As we got into the van to leave, Fred gave the kids some small rocks of the type used to make paint. While it wasn't in our plan for the day, all five of us thought the Paint Rock Pictograph site was a very worthwhile and fascinating detour.

To arrange a tour, phone 325-732-4376, or write:

Fred and Kay Campbell
Paint Rock Excursions
Box 186
Paint Rock, TX 76866

This Google map shows directions from the town of Paint Rock ("A") to the visitor's center ("B"). The loop in the road about 1500 feet west of "B" is the at eastern end of the pictograph-covered limestone bluff (which looks like a thin white road), but you may only go there as part of a tour.

View Larger Map


An American Profile article from February 2008 about the Paint Rock pictographs will give you an idea of what happens on one of their tours:

Kay Campbell, 80, walks along a dusty trail on her central Texas ranch, leading a tour group of school children. She stops along the way to point out dozens of crude drawings painted on a rock bluff overlooking a once popular American Indian campground. Ranging from a few inches to several feet in size, the rock art is the legacy of American Indian tribes that roamed the area centuries ago. Some of the drawings--animals, human figures, weapons, stars and suns--tell stories that experts can decipher, while others remain mysterious, vague communications from cultures that existed some 200 to 500 years ago....

At the beginning of each tour, she scrapes hematite rock, mixes the red shavings with water, and uses this to paint symbols on her arm. A retired school teacher, she uses "show and tell" to demonstrate the process by which American Indians made the paint that they used to fill in designs etched by flint. "I try to show how people lived thousands of years ago and how they wrote history without letters or words," she says.

This brief 1999 press release by archaeastronomer R. Robert Robbins of the University of Texas explains what has been observed, with photos showing the interaction of sunlight and pictograph on the solstices.

An article on the Concho Valley Archaeological Society website tells what has been found in excavations on the plain below the decorated limestone cliffs.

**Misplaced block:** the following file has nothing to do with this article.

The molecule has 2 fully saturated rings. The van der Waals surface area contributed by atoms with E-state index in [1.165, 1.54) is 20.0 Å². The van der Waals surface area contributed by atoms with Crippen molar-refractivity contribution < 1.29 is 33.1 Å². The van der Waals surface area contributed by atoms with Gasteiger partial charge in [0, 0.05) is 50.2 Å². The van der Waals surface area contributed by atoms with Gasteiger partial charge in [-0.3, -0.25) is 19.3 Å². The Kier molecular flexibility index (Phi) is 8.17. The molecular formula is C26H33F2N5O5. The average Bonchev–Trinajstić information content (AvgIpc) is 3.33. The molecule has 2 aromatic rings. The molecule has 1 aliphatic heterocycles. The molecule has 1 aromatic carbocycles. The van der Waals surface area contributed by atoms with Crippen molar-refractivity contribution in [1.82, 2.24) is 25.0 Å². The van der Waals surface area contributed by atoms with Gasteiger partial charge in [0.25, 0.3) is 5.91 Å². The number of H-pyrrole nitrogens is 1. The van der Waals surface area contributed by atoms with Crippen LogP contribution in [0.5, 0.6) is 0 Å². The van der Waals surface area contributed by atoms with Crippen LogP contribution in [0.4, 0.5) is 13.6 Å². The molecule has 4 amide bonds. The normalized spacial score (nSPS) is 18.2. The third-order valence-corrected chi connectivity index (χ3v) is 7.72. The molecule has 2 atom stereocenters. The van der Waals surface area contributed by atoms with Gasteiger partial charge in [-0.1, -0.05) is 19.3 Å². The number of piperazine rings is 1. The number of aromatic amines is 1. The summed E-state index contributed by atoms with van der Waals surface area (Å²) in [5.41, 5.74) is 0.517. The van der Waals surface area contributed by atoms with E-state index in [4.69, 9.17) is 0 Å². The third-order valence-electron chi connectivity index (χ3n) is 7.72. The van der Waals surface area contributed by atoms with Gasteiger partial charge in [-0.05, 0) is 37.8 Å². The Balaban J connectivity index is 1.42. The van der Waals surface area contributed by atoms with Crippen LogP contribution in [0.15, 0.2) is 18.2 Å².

Bob Anderson, a gourmet garlic grower and amateur astronomer, has written about the astronomical features of the Paint Rock pictographs. He believes some of the drawings depict the spring sky, widely-observed supernovae, and an eclipse.

This article is about visiting the pictographs on the winter solstice.

Here's A January 27, 2008 San Angelo Standard-Times story, in which Fred and Kay talk about the Sims/Campbell ranch.

The pictographs are just across the Concho River from the town of Paint Rock, population 300, seat of Concho County.

Once is a fluke, twice is a coincidence, three times is a tradition. (So went a saying that was common around my college fraternity house.)

Two years in a row now, our minivan has suffered a flat tire as we returned home from a trip to Texas. Last year, the tread came off of our left rear tire while on the H. E. Bailey Turnpike south of Chickasha. The Wal-Mart tire store stayed open a bit later and replaced our tire for us, allowing us to make it back to Tulsa that night.

This year we were on our way back, coming up I-35 from San Antonio, where I had been on business, bringing the family along from our trip to Stamford. We stayed overnight in Denton, and the following morning my wife noticed the right rear tire had gone flat. (I was too busy congratulating myself on a good job repacking the back to notice the flat.)

While I put the temp spare on and rearranged the back of the van to accommodate the flat, my wife called tire stores. We wound up at Discount Tire, 2245 S Loop 288, just off of I-35E. The LaQuinta gave us an extra half hour in the room so the rest of the family could stay cool while I changed the tire.